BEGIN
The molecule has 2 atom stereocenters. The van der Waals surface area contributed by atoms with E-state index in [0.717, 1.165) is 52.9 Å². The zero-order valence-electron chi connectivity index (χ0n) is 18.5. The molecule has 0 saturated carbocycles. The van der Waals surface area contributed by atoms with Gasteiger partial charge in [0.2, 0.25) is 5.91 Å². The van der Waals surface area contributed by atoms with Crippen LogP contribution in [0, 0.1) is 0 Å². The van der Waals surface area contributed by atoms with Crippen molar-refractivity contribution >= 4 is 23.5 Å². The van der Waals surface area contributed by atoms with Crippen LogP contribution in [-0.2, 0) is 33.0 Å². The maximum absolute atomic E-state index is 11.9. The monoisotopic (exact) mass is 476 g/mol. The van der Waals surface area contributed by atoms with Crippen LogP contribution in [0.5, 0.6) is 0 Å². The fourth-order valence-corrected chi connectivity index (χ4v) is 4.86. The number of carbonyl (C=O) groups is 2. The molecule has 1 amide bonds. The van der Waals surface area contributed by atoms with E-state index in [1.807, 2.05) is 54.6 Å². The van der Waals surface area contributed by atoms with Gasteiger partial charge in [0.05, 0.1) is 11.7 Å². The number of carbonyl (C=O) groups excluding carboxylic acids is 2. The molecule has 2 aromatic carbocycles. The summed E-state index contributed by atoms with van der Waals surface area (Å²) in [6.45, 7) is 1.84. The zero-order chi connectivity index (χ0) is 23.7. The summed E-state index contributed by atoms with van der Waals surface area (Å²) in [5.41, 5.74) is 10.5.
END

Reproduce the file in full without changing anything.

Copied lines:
The molecule has 2 atom stereocenters. The van der Waals surface area contributed by atoms with E-state index in [0.717, 1.165) is 52.9 Å². The zero-order valence-electron chi connectivity index (χ0n) is 18.5. The molecule has 0 saturated carbocycles. The van der Waals surface area contributed by atoms with Gasteiger partial charge in [0.2, 0.25) is 5.91 Å². The van der Waals surface area contributed by atoms with Crippen LogP contribution in [0, 0.1) is 0 Å². The van der Waals surface area contributed by atoms with Crippen molar-refractivity contribution >= 4 is 23.5 Å². The van der Waals surface area contributed by atoms with Crippen LogP contribution in [-0.2, 0) is 33.0 Å². The maximum absolute atomic E-state index is 11.9. The monoisotopic (exact) mass is 476 g/mol. The van der Waals surface area contributed by atoms with Crippen LogP contribution in [0.5, 0.6) is 0 Å². The fourth-order valence-corrected chi connectivity index (χ4v) is 4.86. The number of carbonyl (C=O) groups is 2. The molecule has 1 amide bonds. The van der Waals surface area contributed by atoms with E-state index in [1.807, 2.05) is 54.6 Å². The van der Waals surface area contributed by atoms with Gasteiger partial charge in [0.05, 0.1) is 11.7 Å². The number of carbonyl (C=O) groups excluding carboxylic acids is 2. The molecule has 2 aromatic carbocycles. The summed E-state index contributed by atoms with van der Waals surface area (Å²) in [6.45, 7) is 1.84. The zero-order chi connectivity index (χ0) is 23.7. The summed E-state index contributed by atoms with van der Waals surface area (Å²) in [5.41, 5.74) is 10.5.